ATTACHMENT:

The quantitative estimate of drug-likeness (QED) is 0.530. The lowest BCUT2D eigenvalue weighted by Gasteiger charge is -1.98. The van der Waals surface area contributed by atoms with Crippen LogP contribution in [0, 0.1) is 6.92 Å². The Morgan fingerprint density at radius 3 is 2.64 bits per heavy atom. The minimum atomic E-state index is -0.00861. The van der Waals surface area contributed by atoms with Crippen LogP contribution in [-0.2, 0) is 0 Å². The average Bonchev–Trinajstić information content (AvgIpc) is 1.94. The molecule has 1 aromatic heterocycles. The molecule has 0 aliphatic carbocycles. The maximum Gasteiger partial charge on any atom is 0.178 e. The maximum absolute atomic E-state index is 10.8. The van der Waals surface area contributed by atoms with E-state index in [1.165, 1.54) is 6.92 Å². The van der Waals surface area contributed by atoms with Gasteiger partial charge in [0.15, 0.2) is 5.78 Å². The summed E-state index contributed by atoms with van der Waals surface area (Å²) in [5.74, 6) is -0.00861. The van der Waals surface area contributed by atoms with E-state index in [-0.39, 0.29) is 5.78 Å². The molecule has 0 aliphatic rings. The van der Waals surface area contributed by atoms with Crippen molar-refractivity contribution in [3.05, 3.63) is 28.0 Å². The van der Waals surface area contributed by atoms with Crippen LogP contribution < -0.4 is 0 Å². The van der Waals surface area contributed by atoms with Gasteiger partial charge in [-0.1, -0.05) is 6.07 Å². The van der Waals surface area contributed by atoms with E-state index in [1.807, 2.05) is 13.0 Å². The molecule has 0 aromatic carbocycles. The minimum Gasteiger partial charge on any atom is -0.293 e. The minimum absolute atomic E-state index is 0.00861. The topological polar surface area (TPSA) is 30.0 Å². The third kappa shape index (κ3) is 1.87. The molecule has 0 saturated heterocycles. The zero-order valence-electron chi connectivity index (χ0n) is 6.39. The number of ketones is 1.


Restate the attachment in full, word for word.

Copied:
The quantitative estimate of drug-likeness (QED) is 0.530. The lowest BCUT2D eigenvalue weighted by Gasteiger charge is -1.98. The van der Waals surface area contributed by atoms with Crippen LogP contribution in [0, 0.1) is 6.92 Å². The Morgan fingerprint density at radius 3 is 2.64 bits per heavy atom. The minimum atomic E-state index is -0.00861. The van der Waals surface area contributed by atoms with Crippen LogP contribution in [-0.2, 0) is 0 Å². The average Bonchev–Trinajstić information content (AvgIpc) is 1.94. The molecule has 1 aromatic heterocycles. The molecule has 0 aliphatic carbocycles. The maximum Gasteiger partial charge on any atom is 0.178 e. The maximum absolute atomic E-state index is 10.8. The van der Waals surface area contributed by atoms with E-state index in [1.165, 1.54) is 6.92 Å². The van der Waals surface area contributed by atoms with Gasteiger partial charge in [0.15, 0.2) is 5.78 Å². The summed E-state index contributed by atoms with van der Waals surface area (Å²) in [5.74, 6) is -0.00861. The van der Waals surface area contributed by atoms with E-state index in [-0.39, 0.29) is 5.78 Å². The molecule has 0 aliphatic rings. The van der Waals surface area contributed by atoms with Crippen molar-refractivity contribution in [3.05, 3.63) is 28.0 Å². The van der Waals surface area contributed by atoms with Crippen LogP contribution < -0.4 is 0 Å². The van der Waals surface area contributed by atoms with Gasteiger partial charge in [-0.1, -0.05) is 6.07 Å². The van der Waals surface area contributed by atoms with E-state index in [1.807, 2.05) is 13.0 Å². The molecule has 0 aromatic carbocycles. The minimum Gasteiger partial charge on any atom is -0.293 e. The minimum absolute atomic E-state index is 0.00861. The topological polar surface area (TPSA) is 30.0 Å². The third kappa shape index (κ3) is 1.87. The molecule has 0 saturated heterocycles. The zero-order valence-electron chi connectivity index (χ0n) is 6.39. The number of ketones is 1.